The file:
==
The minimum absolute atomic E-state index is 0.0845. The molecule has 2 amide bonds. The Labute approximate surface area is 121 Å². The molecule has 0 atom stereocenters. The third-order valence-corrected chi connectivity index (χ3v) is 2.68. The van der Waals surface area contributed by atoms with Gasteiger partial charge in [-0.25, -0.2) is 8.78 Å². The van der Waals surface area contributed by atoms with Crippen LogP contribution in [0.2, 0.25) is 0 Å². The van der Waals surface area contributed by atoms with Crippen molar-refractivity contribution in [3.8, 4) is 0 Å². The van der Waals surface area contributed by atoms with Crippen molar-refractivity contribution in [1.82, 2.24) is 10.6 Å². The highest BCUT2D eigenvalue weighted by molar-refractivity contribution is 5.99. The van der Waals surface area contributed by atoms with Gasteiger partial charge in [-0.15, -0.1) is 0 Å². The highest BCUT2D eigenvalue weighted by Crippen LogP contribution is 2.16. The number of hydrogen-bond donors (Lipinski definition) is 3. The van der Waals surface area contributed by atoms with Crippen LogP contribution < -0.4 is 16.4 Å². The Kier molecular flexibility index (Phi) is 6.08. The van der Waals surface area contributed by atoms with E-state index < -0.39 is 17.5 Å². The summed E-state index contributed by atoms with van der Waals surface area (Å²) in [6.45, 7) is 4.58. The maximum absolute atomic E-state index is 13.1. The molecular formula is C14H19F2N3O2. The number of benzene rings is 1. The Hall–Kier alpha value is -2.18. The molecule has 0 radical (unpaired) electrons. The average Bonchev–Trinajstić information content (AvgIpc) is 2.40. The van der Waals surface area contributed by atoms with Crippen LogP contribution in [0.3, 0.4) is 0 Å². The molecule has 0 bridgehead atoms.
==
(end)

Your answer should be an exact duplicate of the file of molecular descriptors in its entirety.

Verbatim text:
The minimum absolute atomic E-state index is 0.0845. The molecule has 2 amide bonds. The Labute approximate surface area is 121 Å². The molecule has 0 atom stereocenters. The third-order valence-corrected chi connectivity index (χ3v) is 2.68. The van der Waals surface area contributed by atoms with Gasteiger partial charge in [-0.25, -0.2) is 8.78 Å². The van der Waals surface area contributed by atoms with Crippen LogP contribution in [0.2, 0.25) is 0 Å². The van der Waals surface area contributed by atoms with Crippen molar-refractivity contribution in [3.8, 4) is 0 Å². The van der Waals surface area contributed by atoms with Crippen molar-refractivity contribution in [1.82, 2.24) is 10.6 Å². The highest BCUT2D eigenvalue weighted by molar-refractivity contribution is 5.99. The van der Waals surface area contributed by atoms with Gasteiger partial charge in [-0.15, -0.1) is 0 Å². The highest BCUT2D eigenvalue weighted by Crippen LogP contribution is 2.16. The number of hydrogen-bond donors (Lipinski definition) is 3. The van der Waals surface area contributed by atoms with Crippen LogP contribution < -0.4 is 16.4 Å². The Kier molecular flexibility index (Phi) is 6.08. The van der Waals surface area contributed by atoms with E-state index < -0.39 is 17.5 Å². The summed E-state index contributed by atoms with van der Waals surface area (Å²) in [6.45, 7) is 4.58. The maximum absolute atomic E-state index is 13.1. The molecular formula is C14H19F2N3O2. The number of benzene rings is 1. The Hall–Kier alpha value is -2.18. The molecule has 0 radical (unpaired) electrons. The average Bonchev–Trinajstić information content (AvgIpc) is 2.40. The van der Waals surface area contributed by atoms with Crippen LogP contribution in [0.3, 0.4) is 0 Å². The molecule has 0 bridgehead atoms.